Event Title

Effects of Sleep Deprivation on Intolerance of Uncertainty and Facial Interpretation

Poster Number

20

Faculty Mentor

Dr. Merry Sleigh

College

College of Arts and Sciences

Department

Psychology

Location

Rutledge

Start Date

22-4-2016 12:00 PM

End Date

22-4-2016 2:00 PM

Description

Research has shown that sleep deprivation is associated with inhibited interpretation of emotions. Our study examined adults’ reactions to uncertain feelings and neutral facial stimuli in the context of sleep patterns. We hypothesized that participants with poorer sleep quality would be less tolerant of uncertainty and more likely to interpret faces negatively. Participants were 81 adults with a mean age of 19.90. We selected neutrally coded images from the Chicago Face Database (CFD). Participants then indicated on a continuum which emotion they perceived. The Intolerance of Uncertainty Scale (IUS) was used to evaluate emotional responses to uncertainty. Sleep quality was assessed with the Epworth Sleepiness Scale (ESS) and the Pittsburgh Sleep Quality Index (PSQI). Higher scores on both sleep measures indicated increased sleep deprivation. Results revealed that the higher the participants’ intolerance of uncertainty, the higher the ESS and PSQI. In support of our hypothesis, these results revealed that poor sleep was associated with increased intolerance of uncertainty. However, participants’ responses to neutral faces were not related to sleep. In sum, lowered tolerance of uncertainty from lack of sleep has the potential to impact an individual’s emotional perceptions. However, similar facial interpretation data suggests that sleep only impacts specific aspects of emotional functioning. These findings further add to our understanding of sleep’s psychological impact.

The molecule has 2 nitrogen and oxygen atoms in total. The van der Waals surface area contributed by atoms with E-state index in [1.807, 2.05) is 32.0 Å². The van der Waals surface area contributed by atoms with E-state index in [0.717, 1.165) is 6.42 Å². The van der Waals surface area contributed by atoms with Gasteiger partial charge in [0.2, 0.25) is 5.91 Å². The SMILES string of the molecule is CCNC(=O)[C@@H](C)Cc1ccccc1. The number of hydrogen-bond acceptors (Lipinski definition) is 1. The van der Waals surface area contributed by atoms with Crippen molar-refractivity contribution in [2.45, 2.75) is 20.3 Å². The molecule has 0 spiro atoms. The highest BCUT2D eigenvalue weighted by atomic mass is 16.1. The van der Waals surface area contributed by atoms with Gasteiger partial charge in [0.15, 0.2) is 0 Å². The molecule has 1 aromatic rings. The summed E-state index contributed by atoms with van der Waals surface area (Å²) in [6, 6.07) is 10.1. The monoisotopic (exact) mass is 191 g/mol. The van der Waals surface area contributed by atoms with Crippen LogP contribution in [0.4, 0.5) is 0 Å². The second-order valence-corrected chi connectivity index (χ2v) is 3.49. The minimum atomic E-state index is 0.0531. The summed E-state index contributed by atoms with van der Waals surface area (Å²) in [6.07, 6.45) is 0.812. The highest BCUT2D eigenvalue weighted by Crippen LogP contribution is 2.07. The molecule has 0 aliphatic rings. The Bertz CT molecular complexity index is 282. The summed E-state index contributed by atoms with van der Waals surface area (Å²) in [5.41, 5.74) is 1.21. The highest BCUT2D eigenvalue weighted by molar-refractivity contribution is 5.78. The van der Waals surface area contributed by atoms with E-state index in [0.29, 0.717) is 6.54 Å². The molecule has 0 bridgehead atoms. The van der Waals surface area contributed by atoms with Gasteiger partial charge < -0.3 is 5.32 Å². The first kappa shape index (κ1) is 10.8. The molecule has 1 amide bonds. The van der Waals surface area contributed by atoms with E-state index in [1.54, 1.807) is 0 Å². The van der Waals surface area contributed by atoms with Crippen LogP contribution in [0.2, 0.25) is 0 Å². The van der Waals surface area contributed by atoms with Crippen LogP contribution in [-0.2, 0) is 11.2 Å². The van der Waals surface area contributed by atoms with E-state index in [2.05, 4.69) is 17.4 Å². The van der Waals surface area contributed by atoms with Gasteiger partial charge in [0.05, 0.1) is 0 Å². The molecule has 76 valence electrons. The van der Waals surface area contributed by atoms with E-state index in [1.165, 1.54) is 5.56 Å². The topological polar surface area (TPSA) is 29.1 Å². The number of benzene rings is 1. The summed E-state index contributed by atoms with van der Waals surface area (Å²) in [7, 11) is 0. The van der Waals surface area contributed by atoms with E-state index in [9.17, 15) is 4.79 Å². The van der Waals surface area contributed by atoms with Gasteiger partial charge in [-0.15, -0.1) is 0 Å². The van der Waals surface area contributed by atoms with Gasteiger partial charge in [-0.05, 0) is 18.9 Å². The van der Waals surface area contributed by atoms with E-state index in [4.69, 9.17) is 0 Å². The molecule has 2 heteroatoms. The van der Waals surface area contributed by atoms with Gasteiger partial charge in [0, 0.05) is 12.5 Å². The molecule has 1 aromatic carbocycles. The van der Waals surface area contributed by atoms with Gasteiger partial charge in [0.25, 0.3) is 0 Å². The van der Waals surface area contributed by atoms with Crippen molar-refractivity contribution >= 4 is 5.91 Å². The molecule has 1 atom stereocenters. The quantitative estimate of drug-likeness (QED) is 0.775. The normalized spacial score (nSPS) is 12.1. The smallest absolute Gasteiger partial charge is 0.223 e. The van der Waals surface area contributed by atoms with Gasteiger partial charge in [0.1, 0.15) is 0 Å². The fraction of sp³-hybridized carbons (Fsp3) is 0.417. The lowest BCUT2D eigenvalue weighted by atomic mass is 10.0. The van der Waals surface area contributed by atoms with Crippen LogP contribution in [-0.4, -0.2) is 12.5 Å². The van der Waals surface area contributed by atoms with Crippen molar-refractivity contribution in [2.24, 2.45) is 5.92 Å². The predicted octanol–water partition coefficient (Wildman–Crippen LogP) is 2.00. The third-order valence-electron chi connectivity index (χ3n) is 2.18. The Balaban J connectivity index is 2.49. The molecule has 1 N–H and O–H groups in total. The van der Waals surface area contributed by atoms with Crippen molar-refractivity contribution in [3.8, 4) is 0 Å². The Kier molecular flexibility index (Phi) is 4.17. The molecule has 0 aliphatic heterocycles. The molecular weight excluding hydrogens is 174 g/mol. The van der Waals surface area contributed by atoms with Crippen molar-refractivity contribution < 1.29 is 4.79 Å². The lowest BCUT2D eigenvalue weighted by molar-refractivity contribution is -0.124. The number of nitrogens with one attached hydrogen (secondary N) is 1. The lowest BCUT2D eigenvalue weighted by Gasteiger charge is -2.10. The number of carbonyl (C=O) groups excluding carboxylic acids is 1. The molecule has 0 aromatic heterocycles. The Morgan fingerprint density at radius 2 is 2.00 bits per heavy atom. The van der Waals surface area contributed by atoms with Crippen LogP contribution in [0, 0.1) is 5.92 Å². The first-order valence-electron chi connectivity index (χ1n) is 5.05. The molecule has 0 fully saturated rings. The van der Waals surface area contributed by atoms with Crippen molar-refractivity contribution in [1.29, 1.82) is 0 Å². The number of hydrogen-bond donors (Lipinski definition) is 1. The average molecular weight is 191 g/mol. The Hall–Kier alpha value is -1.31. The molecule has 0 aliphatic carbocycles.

Previously Presented/Performed?

Southeastern Psychological Association (SEPA) Annual Meeting, New Orleans, Louisiana, April 2016

Awards Won

Winner, Psi Chi Regional Research Award, SEPA Annual Meeting, April 2016

Course Assignment

Research Methods, PSYC 302, Merry Sleigh

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Apr 22nd, 12:00 PM Apr 22nd, 2:00 PM

Effects of Sleep Deprivation on Intolerance of Uncertainty and Facial Interpretation

Rutledge

Research has shown that sleep deprivation is associated with inhibited interpretation of emotions. Our study examined adults’ reactions to uncertain feelings and neutral facial stimuli in the context of sleep patterns. We hypothesized that participants with poorer sleep quality would be less tolerant of uncertainty and more likely to interpret faces negatively. Participants were 81 adults with a mean age of 19.90. We selected neutrally coded images from the Chicago Face Database (CFD). Participants then indicated on a continuum which emotion they perceived. The Intolerance of Uncertainty Scale (IUS) was used to evaluate emotional responses to uncertainty. Sleep quality was assessed with the Epworth Sleepiness Scale (ESS) and the Pittsburgh Sleep Quality Index (PSQI). Higher scores on both sleep measures indicated increased sleep deprivation. Results revealed that the higher the participants’ intolerance of uncertainty, the higher the ESS and PSQI. In support of our hypothesis, these results revealed that poor sleep was associated with increased intolerance of uncertainty. However, participants’ responses to neutral faces were not related to sleep. In sum, lowered tolerance of uncertainty from lack of sleep has the potential to impact an individual’s emotional perceptions. However, similar facial interpretation data suggests that sleep only impacts specific aspects of emotional functioning. These findings further add to our understanding of sleep’s psychological impact.